Rudie Can’t Fail

My grandma raised me not to be impolite.  Please and thank you were some of he earliest parts of my vocabulary. Later on, in 4th grade or so, I took “manners lessons” at the local woman’s club. I learned all sorts of useful skills like ballroom dancing and which fork to use. Apparently, I was a rebel even back then, because I couldn’t figure out what steps were what and which spoon was appropriate for your sorbet. The one takeaway I got from these lessons, and it has stuck with me all these years later, is being polite never goes out of style. 

  
Rude people really rankle me, especially if one is in a perceived position of power over another. As in, being rude to a sales clerk or server. I never understood how people got their jollies off treating people like dirt in the first place. If you expect this person to assist you with your transaction, they should expect you to treat them with a modicum of kindness and respect. These folks are my kindred spirits.

I’ve been working since I was 14. I liked having my own money, and it gave me the ability to buy my own records and concert tickets. The career opportunities available to most 14 year olds in 1980’s Salt Lake City were rather limited-babysitting, waiting tables or retail. Over my lifespan, I’ve done all three with no shame in my game. 

  
For whatever reason, there are those who look down on folks in service industries as less than because of a job choice. When I was a waitress, do you know who the worst tippers were? Evangelicals and people who drove expensive cars. Some of the more religious ilk thought leaving a Bible tract was a perfect tip. Thanks, I’ll try to pay my bills with one. Oh wait, I can’t. Bills, records,books, clothes, food, travel all require money not pamphlets. People I went to high school with looked down on me for working in a supermarket, but I made good money for a teenager, I learned the power of a union and I learned some pretty important people skills. Watching people like them treat people like me like dismissive dirt makes me livid.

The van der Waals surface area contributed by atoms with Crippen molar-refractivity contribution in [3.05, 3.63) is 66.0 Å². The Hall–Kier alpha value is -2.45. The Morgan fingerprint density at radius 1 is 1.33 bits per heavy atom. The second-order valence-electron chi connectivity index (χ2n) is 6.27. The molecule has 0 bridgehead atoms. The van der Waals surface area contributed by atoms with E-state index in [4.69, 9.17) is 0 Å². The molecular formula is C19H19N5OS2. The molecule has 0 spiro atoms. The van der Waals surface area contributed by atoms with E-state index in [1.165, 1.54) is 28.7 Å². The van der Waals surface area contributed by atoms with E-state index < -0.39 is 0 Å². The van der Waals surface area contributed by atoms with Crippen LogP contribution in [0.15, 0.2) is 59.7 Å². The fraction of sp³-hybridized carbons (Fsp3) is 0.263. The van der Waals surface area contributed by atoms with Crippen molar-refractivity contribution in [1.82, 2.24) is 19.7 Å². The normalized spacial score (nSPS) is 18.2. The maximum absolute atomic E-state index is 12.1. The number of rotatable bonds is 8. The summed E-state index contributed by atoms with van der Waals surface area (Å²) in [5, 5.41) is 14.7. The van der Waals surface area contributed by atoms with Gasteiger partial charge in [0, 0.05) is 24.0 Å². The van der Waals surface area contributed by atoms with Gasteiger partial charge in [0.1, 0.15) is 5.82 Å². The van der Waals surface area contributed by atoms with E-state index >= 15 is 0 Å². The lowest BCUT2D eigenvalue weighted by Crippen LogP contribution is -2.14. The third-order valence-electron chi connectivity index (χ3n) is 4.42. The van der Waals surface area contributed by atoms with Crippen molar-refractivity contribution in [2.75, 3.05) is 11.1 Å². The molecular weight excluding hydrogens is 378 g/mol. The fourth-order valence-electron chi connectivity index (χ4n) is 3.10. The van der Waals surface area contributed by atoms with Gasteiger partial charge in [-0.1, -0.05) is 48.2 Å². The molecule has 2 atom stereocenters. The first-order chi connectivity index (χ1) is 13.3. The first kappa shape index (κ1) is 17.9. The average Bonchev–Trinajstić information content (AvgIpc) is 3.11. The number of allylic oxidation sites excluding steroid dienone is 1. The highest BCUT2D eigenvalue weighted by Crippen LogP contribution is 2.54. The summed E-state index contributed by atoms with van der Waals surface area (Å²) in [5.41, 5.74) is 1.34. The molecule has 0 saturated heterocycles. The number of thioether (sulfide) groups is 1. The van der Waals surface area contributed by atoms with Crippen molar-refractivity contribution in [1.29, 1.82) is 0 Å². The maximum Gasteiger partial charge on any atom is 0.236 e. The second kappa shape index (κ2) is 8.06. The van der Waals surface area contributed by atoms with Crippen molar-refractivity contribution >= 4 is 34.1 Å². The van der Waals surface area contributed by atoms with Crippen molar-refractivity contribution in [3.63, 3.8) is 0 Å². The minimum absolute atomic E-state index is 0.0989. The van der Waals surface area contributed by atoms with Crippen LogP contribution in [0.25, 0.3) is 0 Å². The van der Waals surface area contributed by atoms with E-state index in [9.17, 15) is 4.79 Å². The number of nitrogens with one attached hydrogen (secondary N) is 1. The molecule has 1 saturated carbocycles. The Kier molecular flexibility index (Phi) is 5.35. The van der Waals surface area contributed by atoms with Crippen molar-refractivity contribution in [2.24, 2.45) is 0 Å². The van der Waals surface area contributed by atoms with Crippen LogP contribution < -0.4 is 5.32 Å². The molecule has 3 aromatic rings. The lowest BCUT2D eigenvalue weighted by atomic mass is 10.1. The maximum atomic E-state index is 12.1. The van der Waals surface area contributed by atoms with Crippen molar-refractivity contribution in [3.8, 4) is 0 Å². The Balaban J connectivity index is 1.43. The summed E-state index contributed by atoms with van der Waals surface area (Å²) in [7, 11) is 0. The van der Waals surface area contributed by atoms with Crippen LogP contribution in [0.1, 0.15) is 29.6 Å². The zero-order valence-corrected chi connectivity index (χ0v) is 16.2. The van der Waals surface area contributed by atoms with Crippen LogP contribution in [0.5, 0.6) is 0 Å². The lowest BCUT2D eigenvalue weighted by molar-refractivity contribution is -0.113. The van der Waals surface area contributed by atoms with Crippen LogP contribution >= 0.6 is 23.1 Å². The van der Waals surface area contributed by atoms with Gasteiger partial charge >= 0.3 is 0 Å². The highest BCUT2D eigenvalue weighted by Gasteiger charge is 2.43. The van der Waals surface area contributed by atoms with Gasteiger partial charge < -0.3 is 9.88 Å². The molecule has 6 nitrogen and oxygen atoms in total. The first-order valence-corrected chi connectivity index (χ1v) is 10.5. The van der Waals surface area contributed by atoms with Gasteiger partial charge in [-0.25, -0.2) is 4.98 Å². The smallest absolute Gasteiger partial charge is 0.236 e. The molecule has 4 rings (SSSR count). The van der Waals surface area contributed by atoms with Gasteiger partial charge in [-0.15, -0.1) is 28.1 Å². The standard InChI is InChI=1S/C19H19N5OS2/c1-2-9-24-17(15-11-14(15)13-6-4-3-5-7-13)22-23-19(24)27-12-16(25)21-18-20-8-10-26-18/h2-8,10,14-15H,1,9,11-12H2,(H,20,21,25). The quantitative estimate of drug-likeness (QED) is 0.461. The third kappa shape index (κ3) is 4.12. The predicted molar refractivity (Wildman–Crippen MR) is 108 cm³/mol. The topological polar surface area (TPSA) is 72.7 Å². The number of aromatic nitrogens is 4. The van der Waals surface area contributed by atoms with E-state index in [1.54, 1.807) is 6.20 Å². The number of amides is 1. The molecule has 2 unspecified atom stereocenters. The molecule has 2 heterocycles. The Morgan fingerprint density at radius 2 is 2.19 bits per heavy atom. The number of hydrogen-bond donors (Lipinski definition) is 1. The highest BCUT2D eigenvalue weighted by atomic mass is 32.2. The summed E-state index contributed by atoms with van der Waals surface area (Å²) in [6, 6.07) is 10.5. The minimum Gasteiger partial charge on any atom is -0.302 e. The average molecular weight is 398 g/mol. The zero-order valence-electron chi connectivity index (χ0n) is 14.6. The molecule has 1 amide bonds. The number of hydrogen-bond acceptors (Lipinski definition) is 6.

The flip side is when you’re on the receiving end, you really can’t say anything back to the rude customer. As much as you would want to, you can’t, because it could cost you your job. There would be times I’d leave work with my stomach all knotted up because some housewives needed to rip apart a 17 year old cashier. This is one of the reasons (other than planting seeds of kindness where I go) when I have had a “wow experience”, I’ve searched down a manager to let them know how great their employee was. I’ve brought in cookies for the staff when I or my mom has been in the hospital. It’s not much but it’s a way of being thankful and kind. We could all use a lot more love in our lives, and gratitude is so punk rock.

  
As an adult, I’m not so far removed from those days. I know that in a heartbeat my whole world could change. I also know that if I had to go back to that world, I could without any issues. We live in a very unstable world and its been teetering on an economic precipice for almost a decade. Things could change and I know I’ve got a backup plan. 

3 thoughts on “Rudie Can’t Fail

  1. that is the right attitude. I have worked in the service industry as well and that makes me more grateful for those who do us the great service of serving our food and helping us giving them respect and thank you them for their service seems little enough to give back.

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  2. You are never at a disadvantage if you are polite and don’t lose your cool. You have to imagine being in the shoes of that waitress, or shop assistant, the old woman trying to cross the street and that woman getting her kids to behave as one day you could be one that would need someone else’s consideration, sympathy and assistance.

    Like

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